The problem with arguing on behalf of the Constitution the way we do, and I know Jillian has brought up this point if not in these exact words, is that the Constitution was essentially adopted to increase the size of government in the first place. It was a scheme of the Hamiltonians, who were essentially monarchists, to create a stronger national government. Now it's true Hamilton didn't get everything he wanted from the Constitutional Convention, but he basically did since the Constitution has been open to interpretation.

This is why I think the Articles of Confederation were superior to the Constitution, and why I think the Constitution is essentially useless, regardless of which side is right, at limiting the government.

honey... there's no such thing as 'strict constructionism unless you're a fundie reading the bible.
 
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Kevin_Kennedy

Kevin_Kennedy

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The idea of this thread can essentially be summed up by the quote in my signature.

"But whether the Constitution really be one thing, or another, this much is certain—that it has either authorized such a government as we have had, or has been powerless to prevent it. In either case, it is unfit to exist." - Lysander Spooner

Anyone who knows me knows that I'm as strict a constructionist as anybody on this board, but the truth is that the Constitution does not limit the federal government in any way shape or form and you can take that statement any way you want to.

Let's assume that those of us who believe in a strict interpretation of the Constitution are wrong. If this is the case then our "support" for the Constitution is unfounded and everything our government does and has done is perfectly constitutional. Therefore, if our goal is to limit government, the Constitution is certainly the wrong thing to put our trust into because it doesn't limit the government.

Now let's assume that we're correct in believing the Constitution was designed to strictly limit the federal government, and that much of what it does today is unconstitutional. Nothing changes. The federal government continues on as it always has in violation of the Constitution, and there's nothing we can do about it aside from a small victory here and there. In other words, we're correct but it doesn't matter because the Constitution doesn't stop the government from expanding regardless. So if the Constitution can't limit government the way it's supposed to what good is it really? None whatsoever.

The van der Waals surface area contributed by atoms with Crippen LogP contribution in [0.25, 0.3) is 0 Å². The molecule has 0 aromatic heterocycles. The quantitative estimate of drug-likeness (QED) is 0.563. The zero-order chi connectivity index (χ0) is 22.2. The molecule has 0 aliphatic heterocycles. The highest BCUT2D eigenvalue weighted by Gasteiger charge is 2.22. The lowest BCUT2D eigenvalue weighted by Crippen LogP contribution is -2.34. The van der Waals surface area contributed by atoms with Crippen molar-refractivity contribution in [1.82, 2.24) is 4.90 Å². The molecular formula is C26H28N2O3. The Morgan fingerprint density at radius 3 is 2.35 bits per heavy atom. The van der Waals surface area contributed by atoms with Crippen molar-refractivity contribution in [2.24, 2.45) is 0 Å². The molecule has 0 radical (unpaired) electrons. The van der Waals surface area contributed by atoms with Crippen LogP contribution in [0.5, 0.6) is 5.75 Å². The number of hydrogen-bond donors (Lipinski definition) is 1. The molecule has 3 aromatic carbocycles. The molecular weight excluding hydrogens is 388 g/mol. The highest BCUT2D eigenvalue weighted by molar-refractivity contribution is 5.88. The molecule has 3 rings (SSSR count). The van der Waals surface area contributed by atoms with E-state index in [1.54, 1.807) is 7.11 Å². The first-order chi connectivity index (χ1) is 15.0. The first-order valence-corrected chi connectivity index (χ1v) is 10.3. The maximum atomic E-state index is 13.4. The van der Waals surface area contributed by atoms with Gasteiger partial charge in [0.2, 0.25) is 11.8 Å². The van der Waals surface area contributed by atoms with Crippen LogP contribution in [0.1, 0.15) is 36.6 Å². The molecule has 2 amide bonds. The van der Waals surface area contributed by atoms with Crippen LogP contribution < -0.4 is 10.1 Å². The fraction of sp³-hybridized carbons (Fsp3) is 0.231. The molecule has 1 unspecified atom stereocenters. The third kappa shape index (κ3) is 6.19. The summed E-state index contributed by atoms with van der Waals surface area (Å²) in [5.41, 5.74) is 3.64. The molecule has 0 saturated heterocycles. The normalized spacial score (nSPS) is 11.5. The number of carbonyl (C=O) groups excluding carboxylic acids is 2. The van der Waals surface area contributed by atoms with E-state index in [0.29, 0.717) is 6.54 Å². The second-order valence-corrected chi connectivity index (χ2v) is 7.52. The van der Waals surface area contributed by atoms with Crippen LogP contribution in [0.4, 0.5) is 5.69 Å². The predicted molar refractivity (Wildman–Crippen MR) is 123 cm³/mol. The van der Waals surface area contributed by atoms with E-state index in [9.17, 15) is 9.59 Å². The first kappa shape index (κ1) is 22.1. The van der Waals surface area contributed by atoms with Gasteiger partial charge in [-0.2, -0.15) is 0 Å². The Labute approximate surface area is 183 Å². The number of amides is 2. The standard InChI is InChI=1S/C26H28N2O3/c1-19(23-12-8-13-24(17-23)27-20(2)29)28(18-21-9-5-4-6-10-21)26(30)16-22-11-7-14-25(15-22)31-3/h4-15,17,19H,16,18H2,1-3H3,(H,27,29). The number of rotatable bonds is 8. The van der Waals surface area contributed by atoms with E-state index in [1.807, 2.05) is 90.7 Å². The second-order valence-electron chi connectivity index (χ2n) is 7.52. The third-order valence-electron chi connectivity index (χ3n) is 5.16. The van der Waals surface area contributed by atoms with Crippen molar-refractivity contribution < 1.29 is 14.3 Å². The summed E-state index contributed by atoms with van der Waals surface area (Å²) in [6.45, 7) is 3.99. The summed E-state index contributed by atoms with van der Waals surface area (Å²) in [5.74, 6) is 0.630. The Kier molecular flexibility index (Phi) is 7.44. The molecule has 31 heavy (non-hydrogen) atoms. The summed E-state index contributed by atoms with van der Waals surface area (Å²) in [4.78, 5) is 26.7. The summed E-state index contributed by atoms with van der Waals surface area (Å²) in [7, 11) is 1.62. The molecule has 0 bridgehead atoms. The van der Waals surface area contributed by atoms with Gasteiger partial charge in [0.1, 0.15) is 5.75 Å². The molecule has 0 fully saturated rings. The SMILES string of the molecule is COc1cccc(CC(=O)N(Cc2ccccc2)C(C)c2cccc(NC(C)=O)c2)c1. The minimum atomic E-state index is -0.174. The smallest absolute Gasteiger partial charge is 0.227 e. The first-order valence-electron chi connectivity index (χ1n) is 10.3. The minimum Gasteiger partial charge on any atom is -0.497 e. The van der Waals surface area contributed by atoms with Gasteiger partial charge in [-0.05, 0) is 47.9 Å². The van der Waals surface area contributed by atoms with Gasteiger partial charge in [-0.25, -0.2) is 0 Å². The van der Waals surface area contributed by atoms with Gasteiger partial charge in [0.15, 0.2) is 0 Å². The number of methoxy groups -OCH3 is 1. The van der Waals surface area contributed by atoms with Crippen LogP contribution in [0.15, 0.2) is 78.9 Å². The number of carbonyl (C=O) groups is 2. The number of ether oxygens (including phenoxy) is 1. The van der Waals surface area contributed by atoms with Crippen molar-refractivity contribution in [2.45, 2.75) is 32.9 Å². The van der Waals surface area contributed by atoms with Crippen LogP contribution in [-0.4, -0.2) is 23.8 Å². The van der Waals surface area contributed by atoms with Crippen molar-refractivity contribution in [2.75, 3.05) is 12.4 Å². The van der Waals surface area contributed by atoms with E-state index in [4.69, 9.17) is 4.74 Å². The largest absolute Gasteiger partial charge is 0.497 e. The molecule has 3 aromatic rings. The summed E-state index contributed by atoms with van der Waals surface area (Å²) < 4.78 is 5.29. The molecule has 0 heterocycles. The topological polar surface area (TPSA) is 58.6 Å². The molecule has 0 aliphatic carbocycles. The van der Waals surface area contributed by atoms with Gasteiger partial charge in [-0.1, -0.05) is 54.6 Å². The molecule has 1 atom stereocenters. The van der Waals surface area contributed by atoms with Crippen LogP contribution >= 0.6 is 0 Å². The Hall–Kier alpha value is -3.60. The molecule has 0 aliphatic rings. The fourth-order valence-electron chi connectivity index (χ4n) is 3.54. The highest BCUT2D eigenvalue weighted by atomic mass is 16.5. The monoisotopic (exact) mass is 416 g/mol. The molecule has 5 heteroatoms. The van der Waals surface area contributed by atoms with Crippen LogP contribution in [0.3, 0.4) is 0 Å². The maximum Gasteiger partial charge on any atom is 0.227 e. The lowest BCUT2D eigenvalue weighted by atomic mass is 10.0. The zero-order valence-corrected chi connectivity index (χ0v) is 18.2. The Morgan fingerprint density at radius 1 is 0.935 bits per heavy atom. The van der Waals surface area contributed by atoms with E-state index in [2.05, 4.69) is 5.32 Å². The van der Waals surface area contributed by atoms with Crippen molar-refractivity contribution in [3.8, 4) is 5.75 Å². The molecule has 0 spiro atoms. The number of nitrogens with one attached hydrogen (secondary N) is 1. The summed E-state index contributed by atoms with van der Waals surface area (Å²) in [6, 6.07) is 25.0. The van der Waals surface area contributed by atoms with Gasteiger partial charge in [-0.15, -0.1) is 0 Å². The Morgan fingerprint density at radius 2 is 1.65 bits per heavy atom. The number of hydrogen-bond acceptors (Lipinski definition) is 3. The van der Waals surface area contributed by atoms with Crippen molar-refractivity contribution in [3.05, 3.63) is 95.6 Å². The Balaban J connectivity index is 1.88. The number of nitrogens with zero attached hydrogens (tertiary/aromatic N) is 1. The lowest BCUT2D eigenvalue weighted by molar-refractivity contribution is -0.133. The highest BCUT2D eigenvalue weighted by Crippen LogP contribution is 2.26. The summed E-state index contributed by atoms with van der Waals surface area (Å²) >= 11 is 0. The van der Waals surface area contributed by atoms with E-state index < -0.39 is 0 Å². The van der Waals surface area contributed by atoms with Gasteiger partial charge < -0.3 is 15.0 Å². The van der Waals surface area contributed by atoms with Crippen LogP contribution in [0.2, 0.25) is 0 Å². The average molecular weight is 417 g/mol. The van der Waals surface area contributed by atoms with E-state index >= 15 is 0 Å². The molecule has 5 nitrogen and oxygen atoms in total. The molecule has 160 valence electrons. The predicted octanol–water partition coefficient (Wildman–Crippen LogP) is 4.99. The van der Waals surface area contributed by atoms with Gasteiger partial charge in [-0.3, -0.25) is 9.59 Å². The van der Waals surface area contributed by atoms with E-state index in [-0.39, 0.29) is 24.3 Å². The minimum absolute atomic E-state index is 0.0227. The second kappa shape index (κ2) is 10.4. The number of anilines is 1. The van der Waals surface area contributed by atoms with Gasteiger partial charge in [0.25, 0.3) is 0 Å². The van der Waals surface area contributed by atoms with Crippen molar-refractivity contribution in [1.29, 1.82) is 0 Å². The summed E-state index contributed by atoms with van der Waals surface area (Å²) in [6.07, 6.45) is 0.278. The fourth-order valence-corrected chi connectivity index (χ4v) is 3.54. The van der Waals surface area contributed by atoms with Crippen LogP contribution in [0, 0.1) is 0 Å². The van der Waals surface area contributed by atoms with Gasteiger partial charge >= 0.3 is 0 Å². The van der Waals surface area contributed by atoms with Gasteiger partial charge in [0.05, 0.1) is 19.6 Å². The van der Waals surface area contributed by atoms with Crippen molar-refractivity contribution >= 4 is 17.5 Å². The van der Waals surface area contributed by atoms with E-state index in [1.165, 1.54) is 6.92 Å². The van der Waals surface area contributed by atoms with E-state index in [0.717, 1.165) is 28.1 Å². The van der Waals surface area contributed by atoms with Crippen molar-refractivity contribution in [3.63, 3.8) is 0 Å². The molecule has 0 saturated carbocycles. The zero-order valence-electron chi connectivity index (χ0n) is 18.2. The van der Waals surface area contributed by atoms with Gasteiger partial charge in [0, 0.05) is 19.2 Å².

The problem with arguing on behalf of the Constitution the way we do, and I know Jillian has brought up this point if not in these exact words, is that the Constitution was essentially adopted to increase the size of government in the first place. It was a scheme of the Hamiltonians, who were essentially monarchists, to create a stronger national government. Now it's true Hamilton didn't get everything he wanted from the Constitutional Convention, but he basically did since the Constitution has been open to interpretation.

This is why I think the Articles of Confederation were superior to the Constitution, and why I think the Constitution is essentially useless, regardless of which side is right, at limiting the government.

honey... there's no such thing as 'strict constructionism unless you're a fundie reading the bible.

You may not agree with strict constructionists, but they obviously exist.
 

jillian

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The idea of this thread can essentially be summed up by the quote in my signature.